Sure, we can overcome our wants and think better of certain anti-social decisions, or just adjust to whatever is available. But increasingly, consumers will have the power to ignore or circumvent those old limitations. I can listen to a million songs at the touch of a button, and that's not supposed to affect the way I think about other things I want?
The era of mass customization, instant gratification, open communications, and relentless marketplace feedback is upon us. For companies to survive this... well, Seth said it. Survival is not enough.
So what's going to happen? First, the typically comic reaction as large companies hold back the pace of change for their own convenience. And the endless, puritanical, economically incoherent, freedom-hating, missing-the-point diatribes against consumption in anti-consumer mags and such will carry on in their quixotic quest to tell me the metallic silver-blue 2o07 Moon Walker is something I don't really want.
Then, the dams will finally burst. People will start getting what they want. It always happens.
One type of want isn't mutually exclusive to another. Krispy Kreme - got huge fast. Whole Foods Markets - same deal. When it comes to analyzing such trends, why fancy it up? It's called freedom of choice.
In a couple of years, we're going to see something very predictable (it's starting already). People will want both the hybrid and the cool moonwalker thing, so they'll clamor for vehicles that incorporate both. The current crop of hybrid SUV's gets crummy mileage and is far from cool enough to satisfy either urge. You'd be better off with either an old Jeep or an old Honda Civic. (Or walking more.) But eventually, the power of those demands will be enough to force the big automakers, kicking and screaming and five years late, to come out with products that are both incredibly cool and incredibly energy-conscious.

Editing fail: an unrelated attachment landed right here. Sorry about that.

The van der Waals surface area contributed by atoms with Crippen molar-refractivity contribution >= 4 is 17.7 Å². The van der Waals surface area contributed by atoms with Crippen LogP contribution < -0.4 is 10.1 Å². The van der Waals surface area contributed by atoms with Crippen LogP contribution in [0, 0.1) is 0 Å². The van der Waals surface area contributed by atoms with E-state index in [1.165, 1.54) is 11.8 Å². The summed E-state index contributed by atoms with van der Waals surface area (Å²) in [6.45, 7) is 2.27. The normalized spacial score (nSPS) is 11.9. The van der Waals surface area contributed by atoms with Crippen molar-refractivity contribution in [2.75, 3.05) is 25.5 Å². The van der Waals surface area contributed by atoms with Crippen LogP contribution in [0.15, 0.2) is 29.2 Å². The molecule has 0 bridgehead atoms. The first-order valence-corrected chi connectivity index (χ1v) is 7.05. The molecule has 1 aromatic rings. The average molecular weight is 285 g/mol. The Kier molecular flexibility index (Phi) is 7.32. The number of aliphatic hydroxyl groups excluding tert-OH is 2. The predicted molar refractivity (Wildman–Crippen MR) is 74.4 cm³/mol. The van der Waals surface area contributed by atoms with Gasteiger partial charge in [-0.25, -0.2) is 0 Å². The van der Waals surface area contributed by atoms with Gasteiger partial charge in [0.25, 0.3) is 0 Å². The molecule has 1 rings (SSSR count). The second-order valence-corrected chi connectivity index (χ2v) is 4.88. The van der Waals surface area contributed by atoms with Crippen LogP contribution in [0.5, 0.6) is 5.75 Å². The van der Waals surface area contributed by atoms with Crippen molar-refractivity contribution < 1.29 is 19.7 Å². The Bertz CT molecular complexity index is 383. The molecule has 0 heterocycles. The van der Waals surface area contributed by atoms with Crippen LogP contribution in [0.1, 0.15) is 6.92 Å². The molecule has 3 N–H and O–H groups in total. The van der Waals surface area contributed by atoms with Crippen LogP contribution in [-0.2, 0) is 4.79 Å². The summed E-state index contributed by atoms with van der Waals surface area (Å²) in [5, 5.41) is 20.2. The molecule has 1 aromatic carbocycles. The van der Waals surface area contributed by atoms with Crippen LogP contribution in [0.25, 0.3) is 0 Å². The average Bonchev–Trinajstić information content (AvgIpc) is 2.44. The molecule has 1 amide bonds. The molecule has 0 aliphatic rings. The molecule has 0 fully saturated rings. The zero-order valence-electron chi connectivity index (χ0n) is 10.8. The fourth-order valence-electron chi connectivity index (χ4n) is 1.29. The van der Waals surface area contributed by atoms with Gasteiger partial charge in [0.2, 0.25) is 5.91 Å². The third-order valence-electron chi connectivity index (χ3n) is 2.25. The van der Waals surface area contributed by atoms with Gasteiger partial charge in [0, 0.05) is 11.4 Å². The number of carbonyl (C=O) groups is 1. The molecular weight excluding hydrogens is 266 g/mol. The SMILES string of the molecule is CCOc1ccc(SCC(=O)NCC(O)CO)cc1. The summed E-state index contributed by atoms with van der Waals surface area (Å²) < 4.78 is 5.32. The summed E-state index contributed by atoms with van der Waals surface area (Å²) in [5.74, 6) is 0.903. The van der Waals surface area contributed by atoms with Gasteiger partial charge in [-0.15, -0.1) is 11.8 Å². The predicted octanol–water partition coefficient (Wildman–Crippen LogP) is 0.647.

That delay is what interests me now. That holding back aspect. The tragedy and the comedy of these attempts to ignore consumer demands for new products, and then, the opportunity that awaits startups and nimbler companies who simply accept those demands at face value and serve them.
That, in a nutshell, will be the subject of my next book, whose working title is one of:
Demand: Or, How I Learned to Stop Worrying and Love Markets
Peanut Butter that Won't Kill You: Harrowing Tales of Actual Consumer Demand
I guess that's what happens when your first book finally hits the shelves. You start planning the next. I'm looking for a publisher. And maybe an agent. :) But I plan to take a good six months away from writing and another six planning that next project. After all, just ask the folks at Toyota. There's no hurry.
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Andrew's book, Winning Results With Google AdWords, (McGraw-Hill, 2nd ed.), is still helping tens of thousands of advertisers cut through the noise and set a solid course for campaign ROI.
And for a glowing review of the pioneering 1st ed. of the book, check out this review, by none other than Google's Matt Cutts.